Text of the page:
Let be an abelian variety of dimension over a field of characteristic . In the previous posts, we saw that to give a deformation of over a local artinian ring with residue field was the same as giving a continuous morphism of rings : that is, the local deformation space is smooth on parameters.

There is another description of the deformation space in terms of the -divisible group, though. Given , we can form the formal scheme

where each is a finite group scheme of rank over . As a formal scheme, this is *smooth*: that is, given a small extension in and a morphism , there is an extension

In fact, we start by finding an extension (as is smooth), and then observe that this extension must land in some if landed in .

As a result, we can talk about deformations of this formal (group) scheme.

Definition 16Adeformationof a smooth, formal group scheme over over a ring is a smooth, formal group scheme over which reduces mod the maximal ideal (i.e., when restricted to -algebras) to .

Suppose . Using Schlessinger’s criterion, we find that (under appropriate finiteness hypotheses), must be prorepresentable by a power series ring for some . In other words, corresponds to a *formal group* over .

Suppose for instance that was a supersingular elliptic curve. By definition, each of the is a thickening of the zero point, and consequently is the formal completion of at zero. This data is equivalent to the *formal group* of , and as we just saw a deformation of this formal group over a ring is a formal group over which reduces to the formal group of mod the maximal ideal.

The main result is:

Theorem 17 (Serre-Tate)Let . There is an equivalence of categories between abelian schemes over and pairs where is an abelian variety over and a deformation of over .

So, in particular, deformations of over are equivalent to deformations of over .

In this post, I’ll describe an argument due to Drinfeld for this result (which I learned from Katz’s article).

**1. Lifting**

The key step in Drinfeld’s argument is the following idea. Let with maximal ideal , and let be a fppf sheaf of abelian groups on -algebras, satisfying certain assumptions below. Let for sufficiently large (depending on ). The claim is that for any -algebra , there exists a natural map of groups

which lifts the map . In other words, there is a functorial lift of multiplication by on the reduction mod to the thickened version. As we’ll see, this implies that any two deformations of an abelian variety are *isogeneous* (though not necessarily isomorphic).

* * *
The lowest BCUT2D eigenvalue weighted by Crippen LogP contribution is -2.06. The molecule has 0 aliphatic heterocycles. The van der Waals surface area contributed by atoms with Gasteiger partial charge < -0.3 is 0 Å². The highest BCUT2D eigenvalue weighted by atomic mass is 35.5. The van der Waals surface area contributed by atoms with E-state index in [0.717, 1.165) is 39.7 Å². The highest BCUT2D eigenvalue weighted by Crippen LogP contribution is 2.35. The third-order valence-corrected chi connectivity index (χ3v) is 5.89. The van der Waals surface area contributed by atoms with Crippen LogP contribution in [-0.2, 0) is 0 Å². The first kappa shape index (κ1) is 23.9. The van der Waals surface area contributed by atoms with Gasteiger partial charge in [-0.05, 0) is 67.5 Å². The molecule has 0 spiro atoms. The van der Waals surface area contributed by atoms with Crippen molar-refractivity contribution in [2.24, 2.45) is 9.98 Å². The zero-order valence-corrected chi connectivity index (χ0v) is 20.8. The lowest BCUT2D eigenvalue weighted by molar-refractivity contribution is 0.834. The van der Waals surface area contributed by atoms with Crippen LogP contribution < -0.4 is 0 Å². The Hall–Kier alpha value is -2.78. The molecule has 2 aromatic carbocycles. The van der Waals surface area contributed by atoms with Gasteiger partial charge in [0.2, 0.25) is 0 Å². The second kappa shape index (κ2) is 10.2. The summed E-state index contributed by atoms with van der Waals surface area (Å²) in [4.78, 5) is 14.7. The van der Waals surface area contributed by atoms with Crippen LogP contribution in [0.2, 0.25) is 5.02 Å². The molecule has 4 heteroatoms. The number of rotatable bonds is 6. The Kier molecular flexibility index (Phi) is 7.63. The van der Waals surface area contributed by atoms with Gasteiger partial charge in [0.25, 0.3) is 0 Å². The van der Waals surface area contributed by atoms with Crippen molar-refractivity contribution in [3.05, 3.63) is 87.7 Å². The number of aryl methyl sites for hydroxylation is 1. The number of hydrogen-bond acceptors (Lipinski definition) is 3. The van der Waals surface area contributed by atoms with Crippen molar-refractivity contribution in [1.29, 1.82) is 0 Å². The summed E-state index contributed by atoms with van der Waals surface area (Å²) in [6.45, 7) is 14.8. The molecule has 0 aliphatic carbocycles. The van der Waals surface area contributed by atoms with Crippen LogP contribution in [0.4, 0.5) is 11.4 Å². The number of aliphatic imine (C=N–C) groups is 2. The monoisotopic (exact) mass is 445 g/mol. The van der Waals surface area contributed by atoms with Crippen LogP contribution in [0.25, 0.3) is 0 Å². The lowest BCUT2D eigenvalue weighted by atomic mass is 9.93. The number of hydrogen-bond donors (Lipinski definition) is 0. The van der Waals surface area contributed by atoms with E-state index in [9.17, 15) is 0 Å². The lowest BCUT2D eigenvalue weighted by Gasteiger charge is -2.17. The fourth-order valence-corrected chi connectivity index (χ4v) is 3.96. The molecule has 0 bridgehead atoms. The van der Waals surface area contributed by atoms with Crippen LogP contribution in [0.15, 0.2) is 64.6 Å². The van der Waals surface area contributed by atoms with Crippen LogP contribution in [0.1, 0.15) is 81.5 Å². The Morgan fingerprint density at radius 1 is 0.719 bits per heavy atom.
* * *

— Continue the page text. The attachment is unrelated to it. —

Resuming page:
We need the following assumptions:

- is formally smooth (as a sheaf on -algebras).
- The “formal completion ” defined via is a formal group scheme, represented by a formal group over (i.e., of the form ).

This is satisfied by the sheaf of abelian groups associated to an abelian scheme over , and ditto for a deformation of if is an abelian variety over .

Proposition 18Let be a functor satisfying the above two conditions (where has maximal ideal ). Then, there exists an (depending on ) with the following property: for any -algebra , there is a map of abelian groups

lifting multiplication by on . This is natural in homomorphisms of such functors.

*Proof:* The idea of the proof is simple: given , we use formal smoothness to lift this to an element , and then take to be the required image. The whole point is that the choice of doesn’t depend on the choice of . In fact, given two choices lifting , we find that

But now is a formal Lie group, so is represented by an element in coordinates where the . Multiplication by now annihilates these if is appropriate, because is artinian and (e.g. we could take ).

Let’s now use this to see that any two deformations of an abelian variety over are isogeneous. Let be two such. The claim is that there is a morphism of abelian schemes

which lifts multiplication by on . For this we can work at the level of abelian sheaves for the flat topology, and then we define, for an -algebra , the map